Hi i have been windsurfing for about 9 months once a week. I can plane out of my gybe on big freeride kit 130litre but have recently started using an 85 litre quatro freewave 2008 . I find this alot harder to gybe for some reason however have just started going out in the waves with it and it is great fun to jump. Would aprreciate any tips on gybing on a smaller board. I also find tacking it alot harder on it? Also any tips on making heli tacks would be aprreciated to!!!
Gotta gybe much faster with no hesitation and make sure You do it technically good. Don't overpressure Your back leg as it will slow Your board and make the tail sink. You gotta do as few moves as possible and keep Your feet close to the center of the board. Hope that helped. What is most important is training. The more You jibe the better You get You can also ask a friend to film You during jibing and compare to some schooling videos. Videocoaching is one of the most underrestimated methods of teaching. 3 years ago I managed to teach to windsurf an italian guy who knew like 10 words in english! Keep surfin dude!
The helitack is a truly wonderful move. Its enjoyable and useful. Its mentally and physically challenging. It has regular and clew first elements to it. It also involves backwinded and frontwinded (ie normal) sailing.
In summary, its a true â€œYin and yangâ€ manoever with lashings of feng shui thrown in.
Once dialled, itâ€™s the â€œutilityâ€ tack of choice in non-planing conditions â€“ from a zephyr-light wind up to and including only just off the plane in chop or waves.
Additionally it forces you into a huge amount of body, board, rig, wind and water awareness that carries its DNA into just about any other windsurfing move (forward loop excluded!)
I wont go into all the mechanics of it all as thereâ€™s a ton of teaching stuff out there. For me, the best learning aids were a peter hart article in windsurf C2006 entitled â€œwhirlybirdingâ€, the jem hall video on boardseeker and good old triktionary. Iâ€™m sure youtube will have some good stuff also.
The key thing is your determination to want to achieve it.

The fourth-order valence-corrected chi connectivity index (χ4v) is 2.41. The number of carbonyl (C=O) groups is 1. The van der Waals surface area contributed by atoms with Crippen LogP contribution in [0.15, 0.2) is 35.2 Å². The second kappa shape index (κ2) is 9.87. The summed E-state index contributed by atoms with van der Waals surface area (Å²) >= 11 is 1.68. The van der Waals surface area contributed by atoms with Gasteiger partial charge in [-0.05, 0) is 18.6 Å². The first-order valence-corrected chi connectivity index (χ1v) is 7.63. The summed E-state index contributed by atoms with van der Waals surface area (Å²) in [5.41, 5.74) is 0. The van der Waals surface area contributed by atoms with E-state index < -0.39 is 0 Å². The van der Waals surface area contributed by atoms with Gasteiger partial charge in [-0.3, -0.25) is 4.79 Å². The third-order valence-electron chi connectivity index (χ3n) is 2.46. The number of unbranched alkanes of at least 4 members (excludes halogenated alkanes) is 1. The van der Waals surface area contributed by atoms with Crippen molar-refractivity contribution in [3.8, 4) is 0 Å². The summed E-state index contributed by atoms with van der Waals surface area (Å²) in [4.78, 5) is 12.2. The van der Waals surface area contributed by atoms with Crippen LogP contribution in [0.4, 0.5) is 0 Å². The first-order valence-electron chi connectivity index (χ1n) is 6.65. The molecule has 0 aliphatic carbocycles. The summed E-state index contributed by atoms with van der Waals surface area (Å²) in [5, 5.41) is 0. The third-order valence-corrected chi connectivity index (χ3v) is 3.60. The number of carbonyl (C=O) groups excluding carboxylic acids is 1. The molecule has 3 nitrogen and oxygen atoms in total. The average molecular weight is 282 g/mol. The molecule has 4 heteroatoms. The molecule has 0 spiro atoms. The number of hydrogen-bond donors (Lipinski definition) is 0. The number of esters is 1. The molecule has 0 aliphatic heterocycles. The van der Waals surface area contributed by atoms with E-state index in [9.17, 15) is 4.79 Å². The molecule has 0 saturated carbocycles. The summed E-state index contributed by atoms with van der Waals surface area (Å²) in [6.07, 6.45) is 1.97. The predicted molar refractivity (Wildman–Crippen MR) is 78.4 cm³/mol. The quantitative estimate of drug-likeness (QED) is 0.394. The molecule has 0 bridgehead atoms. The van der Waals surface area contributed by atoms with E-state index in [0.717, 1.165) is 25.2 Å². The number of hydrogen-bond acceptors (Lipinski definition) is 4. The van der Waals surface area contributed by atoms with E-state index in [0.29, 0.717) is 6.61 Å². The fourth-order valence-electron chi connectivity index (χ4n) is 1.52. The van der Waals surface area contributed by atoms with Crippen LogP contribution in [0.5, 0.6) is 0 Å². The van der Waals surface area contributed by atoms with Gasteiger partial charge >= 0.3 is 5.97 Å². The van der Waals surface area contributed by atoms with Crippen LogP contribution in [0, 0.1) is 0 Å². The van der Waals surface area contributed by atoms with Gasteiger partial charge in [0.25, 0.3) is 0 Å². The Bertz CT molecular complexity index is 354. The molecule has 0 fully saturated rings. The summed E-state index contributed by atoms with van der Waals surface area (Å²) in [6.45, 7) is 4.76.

Here then are some of my thoughts on the helitack:-
nb it might not all make sense until you have studied some proper training material and can start to visualise the whole move
-Get yourself â€œstackedâ€ over the boardâ€¦.(snowboarding/skateboarding term for being balanced front to back and side to side), relaxed, and poised like a crouching tiger ready for action.
-Occupy that middle bit of the board at all times and make the rig get out of your way during the fancy bits.
-As youâ€™re moving the front foot forward of the mast foot, use that unweighted moment to slew the board into, and through, the wind.
-Get to love that slicing action as you effortlessly move the rig into the wind. Then play it like a trout on a fishing line using tiny dabs of backwinded power to keep the nose moving round.
-Turn the board alot further through the wind than you think you need to before helicoptering the rig. As a guide, the nose of the board should be in the back of the boards old wake before going for it.
-Change your feet now! Keeping stacked, just facing the other way.
-When you do push the clew through the wind, there is a big jolt of power. The last 2 points prepare you for thisâ€¦..the body is positioned to absorb the impetus and drive the energy into the board and the board can move forwards to reduce the pressure and start to make way in the opposite direction. If you havent got the board far enough round, the sail pressure acts on the side of the board which makes like a giant sea-anchor and you get pulled forwards. If the board is too far round, it suddenly becomes an upwind 360â€¦how cool is that? Just sail away in the same direction, pretending you meant itâ€¦
-Let the power in the rig dictate when the final rig flip happens. If a gust has arrived, do it early. If its manageable, sail off clew first before composing yourself (ie re-stacking) and flipping.
I even made a working model of a windsurfer out of sons â€œkâ€™nexâ€ and played with it endlessly in the bath (!) to figure out what was going on. This really, really helped.
A smallish sail, rigged flattish and board youâ€™re comfortable on is the best learning combo. The bigger the board, the slower the turn is so prepare to be ultra patient during the backwinded, board steering phase.
The helitack is one of the best candidates for dry-land simulation. Only needs the merest discernible breeze to give it a really authentic feel.